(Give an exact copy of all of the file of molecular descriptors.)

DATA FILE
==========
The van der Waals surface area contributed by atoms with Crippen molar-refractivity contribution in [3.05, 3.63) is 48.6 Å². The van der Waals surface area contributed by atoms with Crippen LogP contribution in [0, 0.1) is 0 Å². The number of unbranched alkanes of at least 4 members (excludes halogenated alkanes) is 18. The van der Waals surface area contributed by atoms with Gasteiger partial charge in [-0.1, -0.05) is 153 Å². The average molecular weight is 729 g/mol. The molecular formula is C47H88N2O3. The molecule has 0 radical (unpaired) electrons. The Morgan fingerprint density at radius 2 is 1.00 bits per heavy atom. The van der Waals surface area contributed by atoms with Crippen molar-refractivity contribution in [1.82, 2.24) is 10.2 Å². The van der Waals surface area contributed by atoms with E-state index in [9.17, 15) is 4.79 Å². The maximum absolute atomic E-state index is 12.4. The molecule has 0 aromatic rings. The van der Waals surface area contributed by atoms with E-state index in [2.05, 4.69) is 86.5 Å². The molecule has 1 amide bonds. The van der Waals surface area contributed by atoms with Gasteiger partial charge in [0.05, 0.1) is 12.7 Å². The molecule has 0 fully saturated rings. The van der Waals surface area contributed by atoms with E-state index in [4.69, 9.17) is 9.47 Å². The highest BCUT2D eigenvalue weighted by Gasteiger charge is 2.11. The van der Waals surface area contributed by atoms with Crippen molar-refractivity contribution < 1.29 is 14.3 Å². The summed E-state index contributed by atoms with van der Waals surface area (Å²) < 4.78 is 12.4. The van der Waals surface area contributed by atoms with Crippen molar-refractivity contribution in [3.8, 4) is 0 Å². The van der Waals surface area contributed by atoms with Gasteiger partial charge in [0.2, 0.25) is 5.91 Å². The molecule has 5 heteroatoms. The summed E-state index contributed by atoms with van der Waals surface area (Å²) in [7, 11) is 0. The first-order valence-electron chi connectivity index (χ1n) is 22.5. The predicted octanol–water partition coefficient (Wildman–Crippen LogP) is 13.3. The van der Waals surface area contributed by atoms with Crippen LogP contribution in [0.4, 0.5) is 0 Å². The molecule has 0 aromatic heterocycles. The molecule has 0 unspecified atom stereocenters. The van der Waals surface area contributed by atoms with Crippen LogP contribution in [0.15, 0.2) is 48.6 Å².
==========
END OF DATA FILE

The van der Waals surface area contributed by atoms with Crippen molar-refractivity contribution in [3.05, 3.63) is 48.6 Å². The van der Waals surface area contributed by atoms with Crippen LogP contribution in [0, 0.1) is 0 Å². The number of unbranched alkanes of at least 4 members (excludes halogenated alkanes) is 18. The van der Waals surface area contributed by atoms with Gasteiger partial charge in [-0.1, -0.05) is 153 Å². The average molecular weight is 729 g/mol. The molecular formula is C47H88N2O3. The molecule has 0 radical (unpaired) electrons. The Morgan fingerprint density at radius 2 is 1.00 bits per heavy atom. The van der Waals surface area contributed by atoms with Crippen molar-refractivity contribution in [1.82, 2.24) is 10.2 Å². The van der Waals surface area contributed by atoms with E-state index in [9.17, 15) is 4.79 Å². The maximum absolute atomic E-state index is 12.4. The molecule has 0 aromatic rings. The van der Waals surface area contributed by atoms with E-state index in [2.05, 4.69) is 86.5 Å². The molecule has 1 amide bonds. The van der Waals surface area contributed by atoms with Gasteiger partial charge in [0.05, 0.1) is 12.7 Å². The molecule has 0 fully saturated rings. The van der Waals surface area contributed by atoms with E-state index in [4.69, 9.17) is 9.47 Å². The highest BCUT2D eigenvalue weighted by Gasteiger charge is 2.11. The van der Waals surface area contributed by atoms with Crippen molar-refractivity contribution < 1.29 is 14.3 Å². The summed E-state index contributed by atoms with van der Waals surface area (Å²) < 4.78 is 12.4. The van der Waals surface area contributed by atoms with Crippen molar-refractivity contribution in [3.8, 4) is 0 Å². The van der Waals surface area contributed by atoms with Gasteiger partial charge in [0.2, 0.25) is 5.91 Å². The molecule has 5 heteroatoms. The summed E-state index contributed by atoms with van der Waals surface area (Å²) in [7, 11) is 0. The first-order valence-electron chi connectivity index (χ1n) is 22.5. The predicted octanol–water partition coefficient (Wildman–Crippen LogP) is 13.3. The van der Waals surface area contributed by atoms with Crippen LogP contribution in [0.4, 0.5) is 0 Å². The molecule has 0 aromatic heterocycles. The molecule has 0 unspecified atom stereocenters. The van der Waals surface area contributed by atoms with Crippen LogP contribution in [0.15, 0.2) is 48.6 Å².